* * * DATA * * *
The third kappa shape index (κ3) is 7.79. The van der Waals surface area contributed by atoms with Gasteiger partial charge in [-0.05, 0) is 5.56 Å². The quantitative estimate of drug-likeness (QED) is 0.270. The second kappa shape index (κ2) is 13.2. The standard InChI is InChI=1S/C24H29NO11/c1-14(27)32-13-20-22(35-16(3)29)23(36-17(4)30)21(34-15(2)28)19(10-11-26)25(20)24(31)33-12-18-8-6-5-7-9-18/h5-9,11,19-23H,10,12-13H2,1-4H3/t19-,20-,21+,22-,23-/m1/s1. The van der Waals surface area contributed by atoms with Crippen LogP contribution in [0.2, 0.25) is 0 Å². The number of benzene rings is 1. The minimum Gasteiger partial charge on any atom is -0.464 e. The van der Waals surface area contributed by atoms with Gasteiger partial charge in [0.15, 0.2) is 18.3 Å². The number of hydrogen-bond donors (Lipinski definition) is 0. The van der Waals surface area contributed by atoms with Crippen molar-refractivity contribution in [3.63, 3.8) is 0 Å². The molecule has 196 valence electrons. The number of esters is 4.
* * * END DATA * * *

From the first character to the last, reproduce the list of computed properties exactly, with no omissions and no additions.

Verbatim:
The third kappa shape index (κ3) is 7.79. The van der Waals surface area contributed by atoms with Gasteiger partial charge in [-0.05, 0) is 5.56 Å². The quantitative estimate of drug-likeness (QED) is 0.270. The second kappa shape index (κ2) is 13.2. The standard InChI is InChI=1S/C24H29NO11/c1-14(27)32-13-20-22(35-16(3)29)23(36-17(4)30)21(34-15(2)28)19(10-11-26)25(20)24(31)33-12-18-8-6-5-7-9-18/h5-9,11,19-23H,10,12-13H2,1-4H3/t19-,20-,21+,22-,23-/m1/s1. The van der Waals surface area contributed by atoms with Crippen LogP contribution in [0.2, 0.25) is 0 Å². The number of benzene rings is 1. The minimum Gasteiger partial charge on any atom is -0.464 e. The van der Waals surface area contributed by atoms with Gasteiger partial charge in [0.15, 0.2) is 18.3 Å². The number of hydrogen-bond donors (Lipinski definition) is 0. The van der Waals surface area contributed by atoms with Crippen molar-refractivity contribution in [3.63, 3.8) is 0 Å². The molecule has 196 valence electrons. The number of esters is 4.